BIZVAL – PROFESSIONAL INSIGHT: FOCUS ON THE VALUE OF YOUR ACCOUNTING PRACTICE | Bizval
Topics discussed in this paper include:
Accounting Firms Industry Method Income Types
More than any other industry segment, Professional Services firms are now themselves the subject of a significant number of Business Valuation Reports issued. And the reason is simple. Business Owners rely on their Accountant to provide expert, objective and impartial advice to help grow their business. And this is because it’s hard to see-the-wood-for-the-trees when it comes to escaping the day-to-day of running a business. But when an Accountant can’t see the wood for the trees in relation to their own practice, who should they turn to?
Why value your firm?
There are over 30,000 small to medium sized Accounting businesses in Australia (defined as revenue under $10mil per annum).
In any industry with such a large number of participants, the business model is often very similar. Accounting and Tax Agent firms are no different.
And, where there are a large number of participants, there are also a large number of transactional activities:
- Buying or Selling complete firms
- Partner buy-ins
- Setting key-person insurance levels
- Exit agreements
- …the list could go on…
One fundamental underpins many of these transactions – what is the agreed value of the firm?
How the value of your Practice is established
Given the size of the industry segment (i.e. the large number of participants) and the broadly similar nature of the business model across the segment, the Industry Method is often the most appropriate model to determine the value of a firm.
Using the Industry Method, the valuation of Accounting Practices is commonly expressed as a multiple of gross ongoing fees received. The multiple can range from 0.50 to 1.10 times yearly gross fee income.
The first step in determining the appropriate valuation multiple is to conduct a detailed review of its different income types.
That is then considered in the context of other, often external, factors often including:
- Profit of the business
- Whether the fee book or entire firm is being valued
- Size of the business / fee book
- Age of business
- Growth of the business
- Has growth been organic or acquired
- Competition in the area
- Demographics of area
- Demographics of clients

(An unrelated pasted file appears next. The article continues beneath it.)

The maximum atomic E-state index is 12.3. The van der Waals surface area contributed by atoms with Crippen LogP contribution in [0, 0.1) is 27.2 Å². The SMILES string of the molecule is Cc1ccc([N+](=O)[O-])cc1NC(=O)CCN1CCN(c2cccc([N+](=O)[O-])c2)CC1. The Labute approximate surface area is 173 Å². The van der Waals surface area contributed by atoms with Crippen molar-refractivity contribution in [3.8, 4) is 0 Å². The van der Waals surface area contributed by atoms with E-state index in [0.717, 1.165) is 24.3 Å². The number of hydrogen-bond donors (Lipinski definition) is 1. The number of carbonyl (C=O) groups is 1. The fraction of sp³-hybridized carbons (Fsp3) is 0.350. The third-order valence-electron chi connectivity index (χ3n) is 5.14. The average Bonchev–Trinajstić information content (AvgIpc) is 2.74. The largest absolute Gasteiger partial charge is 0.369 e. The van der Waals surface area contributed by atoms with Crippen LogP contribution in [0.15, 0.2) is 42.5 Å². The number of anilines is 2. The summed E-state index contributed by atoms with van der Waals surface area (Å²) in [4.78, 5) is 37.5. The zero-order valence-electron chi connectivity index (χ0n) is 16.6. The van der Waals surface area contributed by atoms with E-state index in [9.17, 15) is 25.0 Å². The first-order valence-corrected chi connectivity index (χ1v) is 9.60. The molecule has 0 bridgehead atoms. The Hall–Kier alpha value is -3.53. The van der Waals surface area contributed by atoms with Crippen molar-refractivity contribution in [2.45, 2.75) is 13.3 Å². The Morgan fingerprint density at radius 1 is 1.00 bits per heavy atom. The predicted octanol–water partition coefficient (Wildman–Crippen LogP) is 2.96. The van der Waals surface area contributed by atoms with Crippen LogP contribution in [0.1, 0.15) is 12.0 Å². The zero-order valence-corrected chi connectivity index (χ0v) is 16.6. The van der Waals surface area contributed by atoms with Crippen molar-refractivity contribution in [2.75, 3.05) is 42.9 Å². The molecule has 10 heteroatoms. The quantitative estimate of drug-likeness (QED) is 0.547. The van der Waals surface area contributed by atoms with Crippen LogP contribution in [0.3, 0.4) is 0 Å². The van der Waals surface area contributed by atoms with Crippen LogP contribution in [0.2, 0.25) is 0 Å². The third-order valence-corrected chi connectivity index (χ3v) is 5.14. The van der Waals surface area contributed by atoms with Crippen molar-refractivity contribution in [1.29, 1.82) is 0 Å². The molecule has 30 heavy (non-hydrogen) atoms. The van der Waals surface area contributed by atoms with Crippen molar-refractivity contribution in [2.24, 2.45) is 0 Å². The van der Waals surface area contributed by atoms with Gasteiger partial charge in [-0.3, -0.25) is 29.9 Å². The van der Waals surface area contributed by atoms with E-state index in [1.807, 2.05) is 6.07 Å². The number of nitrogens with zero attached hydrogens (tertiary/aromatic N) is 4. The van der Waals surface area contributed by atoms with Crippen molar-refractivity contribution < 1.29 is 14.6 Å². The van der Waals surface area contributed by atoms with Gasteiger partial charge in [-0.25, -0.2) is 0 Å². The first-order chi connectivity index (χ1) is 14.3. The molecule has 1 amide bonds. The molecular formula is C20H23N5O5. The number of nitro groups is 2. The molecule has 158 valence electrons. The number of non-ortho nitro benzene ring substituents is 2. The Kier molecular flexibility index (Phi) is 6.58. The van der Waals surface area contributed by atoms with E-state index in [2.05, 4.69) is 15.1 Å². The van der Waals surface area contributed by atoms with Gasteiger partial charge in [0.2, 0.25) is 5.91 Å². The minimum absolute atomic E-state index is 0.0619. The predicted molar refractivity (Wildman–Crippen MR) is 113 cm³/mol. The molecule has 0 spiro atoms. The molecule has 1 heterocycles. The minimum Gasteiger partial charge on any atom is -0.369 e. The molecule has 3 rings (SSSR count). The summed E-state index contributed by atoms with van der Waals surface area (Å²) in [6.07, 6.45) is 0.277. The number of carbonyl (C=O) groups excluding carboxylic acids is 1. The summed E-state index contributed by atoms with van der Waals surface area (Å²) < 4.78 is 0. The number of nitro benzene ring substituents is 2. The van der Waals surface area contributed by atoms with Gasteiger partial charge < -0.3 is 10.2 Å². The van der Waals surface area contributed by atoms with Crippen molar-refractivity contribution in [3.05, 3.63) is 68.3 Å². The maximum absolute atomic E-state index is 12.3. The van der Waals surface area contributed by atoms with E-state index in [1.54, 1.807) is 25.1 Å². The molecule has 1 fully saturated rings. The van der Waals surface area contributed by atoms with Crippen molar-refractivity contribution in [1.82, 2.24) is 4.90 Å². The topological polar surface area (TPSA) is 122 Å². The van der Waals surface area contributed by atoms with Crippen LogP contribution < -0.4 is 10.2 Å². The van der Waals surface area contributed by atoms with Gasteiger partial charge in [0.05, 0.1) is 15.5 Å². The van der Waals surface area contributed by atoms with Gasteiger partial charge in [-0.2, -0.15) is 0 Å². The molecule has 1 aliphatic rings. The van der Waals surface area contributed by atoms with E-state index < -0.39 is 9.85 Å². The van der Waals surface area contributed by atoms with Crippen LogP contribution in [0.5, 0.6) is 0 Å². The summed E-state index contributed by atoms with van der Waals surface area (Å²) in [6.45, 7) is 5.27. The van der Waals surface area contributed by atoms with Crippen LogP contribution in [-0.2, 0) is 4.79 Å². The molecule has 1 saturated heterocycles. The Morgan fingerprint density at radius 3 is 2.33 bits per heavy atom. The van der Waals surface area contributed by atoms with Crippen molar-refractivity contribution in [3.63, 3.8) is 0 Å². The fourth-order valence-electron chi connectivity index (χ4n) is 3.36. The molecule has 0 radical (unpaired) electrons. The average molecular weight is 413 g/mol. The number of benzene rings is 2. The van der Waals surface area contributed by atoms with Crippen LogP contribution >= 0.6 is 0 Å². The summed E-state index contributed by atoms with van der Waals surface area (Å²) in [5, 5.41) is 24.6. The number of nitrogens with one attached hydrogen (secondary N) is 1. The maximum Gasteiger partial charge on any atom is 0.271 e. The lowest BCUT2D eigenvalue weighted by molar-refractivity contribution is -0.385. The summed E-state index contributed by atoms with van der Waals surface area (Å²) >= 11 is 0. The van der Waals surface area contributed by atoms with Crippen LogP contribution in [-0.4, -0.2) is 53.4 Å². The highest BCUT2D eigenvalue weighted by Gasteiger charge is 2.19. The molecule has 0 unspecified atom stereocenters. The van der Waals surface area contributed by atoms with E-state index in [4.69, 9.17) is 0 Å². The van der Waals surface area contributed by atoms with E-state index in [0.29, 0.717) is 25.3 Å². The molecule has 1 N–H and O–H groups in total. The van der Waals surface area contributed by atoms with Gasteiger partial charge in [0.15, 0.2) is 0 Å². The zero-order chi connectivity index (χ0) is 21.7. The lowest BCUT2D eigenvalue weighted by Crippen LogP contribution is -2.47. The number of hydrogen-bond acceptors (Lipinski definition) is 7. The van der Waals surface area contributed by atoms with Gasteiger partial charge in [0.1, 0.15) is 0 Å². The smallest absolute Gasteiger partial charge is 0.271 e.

- Reliance of key person
- Reliance on major client(s)
Growing the value of your Practice
A careful review of all elements of the business, both internal and external, will often identify areas of opportunity.
In this respect, Accounting Practices are no different to any of the small businesses run by their clients.
The following table serves to illustrate the range of multiples as applied to typical income streams of a selection of Accountancy Practices recently valued.
A consideration of the multiples applied to each income stream helps highlight areas of opportunity.
Fees generated from work such as Individual Tax Returns & Bookkeeping are placed at the lower end of the range.
These types activities are becoming easier for clients to undertake themselves and therefore are putting downward pressure on the prices Accountants to can charge for this type of work. Add to this, Governments are making it increasingly easier for individual clients to lodge their own tax return. Further, small business clients are finding they can do their own bookkeeping work due to the vast improvements in cloud-based accounting software tools such as XERO and MYOB.
More specialised accounting work such as Self Managed Superannuation Fund (SMSF) administration, Corporate Advisory, Business Accounting and Audit are valued higher on the range of multiples.
It is extremely hard, and could certainly be misleading, to list average multiples for each fee type without first reviewing the particular Accounting business in question. There are considerations unique to each and every valuation that influence just what multiple is eventually applied. However the careful review of a business in its entirety can yield valuable results.